By Krystal Spring/Havre Daily Newsfirstname.lastname@example.org
The fate of the historic building that several local businesses and the Hill County museum call home is still up in the air, but a Havre City Council member and proponent of historic preservation says the fate of the Heritage Center should be put to a vote of the public.
"The Heritage Center has always been a public building and a public gathering place," said Emily Mayer Lossing. "I think the community should decide its fate."
Mayer Lossing, who's also the manager of Hill County's H. Earl Clack Museum, recently asked her fellow City Council members to consider placing the downtown landmark on the ballot in November 2005. She proposed that all property owners in the city pay a flat fee, $24, to support the building.
"That money would pay for the everyday bills - power, water, all the utilities," she said. "The additional money could be used to fund larger projects, like replacing the boiler system and upgrading the building's electrical system and plumbing."
Mayer Lossing also proposed that the council appoint a Heritage Center board, made up of community members, that would oversee the building and report on its management and funding issues to the council once a month.
The council voted in June to consider selling the building to a private entity after the H. Earl Clack Foundation said it could no longer afford to operate the city-owned building. But those plans are on hold until the city receives the go-ahead from the Montana Department of Transportation. More than $150,000 in grant money from MDT's Community Transportation Enhancement Program was used to purchase and renovate the historic center, which may have to be repaid by the city if the building is sold to a private group.
Dale Paulson, a program development engineer with the Federal Highway Administration in Helena, said it's planning a meeting with Havre city officials and representatives from MDT sometime next week to discuss concerns about the building.
Mayer Lossing said she'll continue to urge the council to reconsider its plans to sell the building. She said she'd like to see the issue placed on the ballot in the municipal election next year.
"I really believe that if the community has a voice in this decision, that they'd vote to support the building financially, keeping it in public hands," she said.
Alec Hansen, executive director of the Montana League of Cities and Towns, said the funding for the Heritage Center could be put on the ballot in one of two ways - as a referendum or an initiative.
"A referendum is usually a little easier to do; it just takes the vote of the City Council," Hansen said.
If the council voted to approve the issue it would be placed on the ballot as a referendum.
An initiative is a citizen-led effort to get an issue on the ballot. Hansen said an initiative requires a number of steps, including a petition process. According to state law, before a petition may be circulated for signatures, a sample form must be submitted to the county election administrator for approval, who will also refer a copy of the petition to the city attorney, who will review it and prepare a ballot statement on the issue. Within 21 days of the submission of the the sample petition, the election administrator will send a written notice to the petition submitter, stating whether the petition form was approved or rejected. If approved, 15 percent of registered voters must sign the petition, stating they want the initiative put on the ballot.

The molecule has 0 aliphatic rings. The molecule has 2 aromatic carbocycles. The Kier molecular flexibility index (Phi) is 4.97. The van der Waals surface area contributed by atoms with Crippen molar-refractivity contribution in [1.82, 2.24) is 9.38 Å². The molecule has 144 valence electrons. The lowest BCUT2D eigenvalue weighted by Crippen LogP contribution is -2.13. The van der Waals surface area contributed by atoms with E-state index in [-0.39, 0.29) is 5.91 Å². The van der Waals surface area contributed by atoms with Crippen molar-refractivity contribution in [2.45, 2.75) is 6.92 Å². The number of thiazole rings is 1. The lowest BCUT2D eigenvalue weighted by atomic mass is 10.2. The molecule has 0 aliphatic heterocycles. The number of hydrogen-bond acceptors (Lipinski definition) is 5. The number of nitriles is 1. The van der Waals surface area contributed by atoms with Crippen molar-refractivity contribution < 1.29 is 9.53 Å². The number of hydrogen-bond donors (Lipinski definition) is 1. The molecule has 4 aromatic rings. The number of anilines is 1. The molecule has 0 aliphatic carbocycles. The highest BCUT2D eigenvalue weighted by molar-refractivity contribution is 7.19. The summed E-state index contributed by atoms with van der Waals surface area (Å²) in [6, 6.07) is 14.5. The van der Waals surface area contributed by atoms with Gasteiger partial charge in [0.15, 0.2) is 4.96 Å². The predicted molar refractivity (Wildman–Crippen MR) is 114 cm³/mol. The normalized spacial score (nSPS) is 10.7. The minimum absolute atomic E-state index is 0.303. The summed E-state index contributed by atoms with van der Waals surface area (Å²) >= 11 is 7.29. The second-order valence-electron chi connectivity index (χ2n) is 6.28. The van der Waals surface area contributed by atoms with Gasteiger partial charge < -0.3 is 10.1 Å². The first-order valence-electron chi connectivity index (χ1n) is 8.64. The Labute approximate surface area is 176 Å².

"It's a big process," Mayer Lossing said. "But if we aim for November 2005, we'd have plenty of time to gather support and get the process going."
According to Hansen, state law says that cities and counties can raise taxes by one half the rate of inflation for the prior three years without asking voters for their approval. However, if voters were to approve a tax levy to support the Heritage Center that increase would not effect the tax cap for the city.
Chere Jiusto, executive director of the Helena-based Montana Preservation Alliance - an organization dedicated to preserving the state's historical places and cultural heritage - said several historic buildings across the state are publicly owned and operated. She believes putting the Heritage Center on the ballot could be a benefit to both the building and the community.
"It really becomes a legacy for the community, that they have this asset," she said. "With careful management of the building, it remains something that belongs to the community. There's so many intangible rewards the city could gain from keeping the building."
The city is paying for the Heritage Center's upkeep and utility bills, spending money it says it does not have. The center's bills are estimated at $4,000, and it only brings in $3,000 in revenue per month. Mayer Lossing said if the council chooses to allow the building to go to a public vote, the community would have to find a way to support the building financially until next year.
"We'll need to get together with the city and different groups and organizations within the community to raise some money and get the funds together to support the building in the meantime," she said.
Mayer Lossing said she's confident that if given the opportunity, the community will come together to support the Heritage Center.
"This needs to be a strong grass-roots effort. We really need the community's involvement and input on this," she said. "This building can only be measured in a community pride sense, not a monetary one."